After the passage of the Equality Act in the U.K., which prohibited sexual-orientation discrimination in adoption services, Catholic Care sought to retain its policy of placing children with married couples without violating the law. In a series of proceedings, the government’s Charity Commission refused to allow the charity to continue placing children for adoption unless it was willing to place with same-sex couples. The charity appealed to the Charity Tribunal. Just last week, the Charity Tribunal issued its decision.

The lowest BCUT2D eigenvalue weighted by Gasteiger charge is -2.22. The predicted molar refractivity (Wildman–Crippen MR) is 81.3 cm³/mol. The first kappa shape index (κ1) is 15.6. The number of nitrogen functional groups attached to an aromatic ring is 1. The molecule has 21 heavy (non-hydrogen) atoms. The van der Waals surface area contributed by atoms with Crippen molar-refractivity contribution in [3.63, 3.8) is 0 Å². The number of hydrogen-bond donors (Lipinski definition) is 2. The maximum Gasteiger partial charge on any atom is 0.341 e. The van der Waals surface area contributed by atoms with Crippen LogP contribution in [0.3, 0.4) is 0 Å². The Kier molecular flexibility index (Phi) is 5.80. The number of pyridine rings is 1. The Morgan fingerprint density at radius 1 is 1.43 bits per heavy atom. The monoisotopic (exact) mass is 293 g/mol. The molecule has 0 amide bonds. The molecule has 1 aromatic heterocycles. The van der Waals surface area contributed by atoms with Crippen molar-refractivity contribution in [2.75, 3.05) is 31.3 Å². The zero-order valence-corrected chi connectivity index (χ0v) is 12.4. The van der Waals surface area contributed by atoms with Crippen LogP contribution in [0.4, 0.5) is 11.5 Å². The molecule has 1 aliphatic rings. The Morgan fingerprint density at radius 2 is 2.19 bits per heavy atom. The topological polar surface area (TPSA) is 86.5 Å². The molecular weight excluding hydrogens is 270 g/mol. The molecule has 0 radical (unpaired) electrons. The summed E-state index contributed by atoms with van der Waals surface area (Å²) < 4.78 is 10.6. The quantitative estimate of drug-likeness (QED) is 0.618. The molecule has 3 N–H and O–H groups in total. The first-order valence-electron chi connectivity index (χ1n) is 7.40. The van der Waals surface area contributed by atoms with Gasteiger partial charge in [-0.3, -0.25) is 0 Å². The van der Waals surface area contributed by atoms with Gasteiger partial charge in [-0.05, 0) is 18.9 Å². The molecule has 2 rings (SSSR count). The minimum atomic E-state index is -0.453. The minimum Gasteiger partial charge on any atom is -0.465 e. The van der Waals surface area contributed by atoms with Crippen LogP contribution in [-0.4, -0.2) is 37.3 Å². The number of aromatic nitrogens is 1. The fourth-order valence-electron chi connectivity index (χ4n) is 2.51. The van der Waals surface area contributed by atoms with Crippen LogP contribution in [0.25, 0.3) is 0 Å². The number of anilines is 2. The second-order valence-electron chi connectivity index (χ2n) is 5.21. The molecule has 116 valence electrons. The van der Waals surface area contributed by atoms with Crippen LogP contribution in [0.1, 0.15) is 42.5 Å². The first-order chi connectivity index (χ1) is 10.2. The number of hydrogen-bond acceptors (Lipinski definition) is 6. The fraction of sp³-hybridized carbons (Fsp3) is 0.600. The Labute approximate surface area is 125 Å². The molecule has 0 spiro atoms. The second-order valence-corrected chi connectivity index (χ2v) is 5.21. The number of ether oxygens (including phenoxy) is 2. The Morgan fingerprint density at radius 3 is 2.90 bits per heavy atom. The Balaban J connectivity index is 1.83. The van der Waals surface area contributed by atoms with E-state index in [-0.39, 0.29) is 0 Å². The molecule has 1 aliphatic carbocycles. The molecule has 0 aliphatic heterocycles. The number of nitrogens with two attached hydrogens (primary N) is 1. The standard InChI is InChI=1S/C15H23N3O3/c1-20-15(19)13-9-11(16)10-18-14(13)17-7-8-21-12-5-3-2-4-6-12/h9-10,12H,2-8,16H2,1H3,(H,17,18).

It denied Catholic Care’s request to continue to provide services in accordance with its religious mission because the tribunal believed the risk of excluding adoptive couples who might not come forward if Catholic Care did not provide adoption services was outweighed by the risk of “reduc[ing] the pool of potential adopters” if it did not place with same-sex couples. The Tribunal also said “the availability of services to same-sex couples from local authorities and/or other adoption agencies” did not justify “the discrimination [Catholic Care] proposed in respect of its own services.” The court concluded that while “religious conviction in the sphere of personal belief is protected in both domestic and European equality law, so that acts of devotion, worship, and prayer (including ceremonies) are exempt from equality obligations” there is an “essential distinction between private acts of worship such as blessings and the provision of a public service such as an adoption agency.”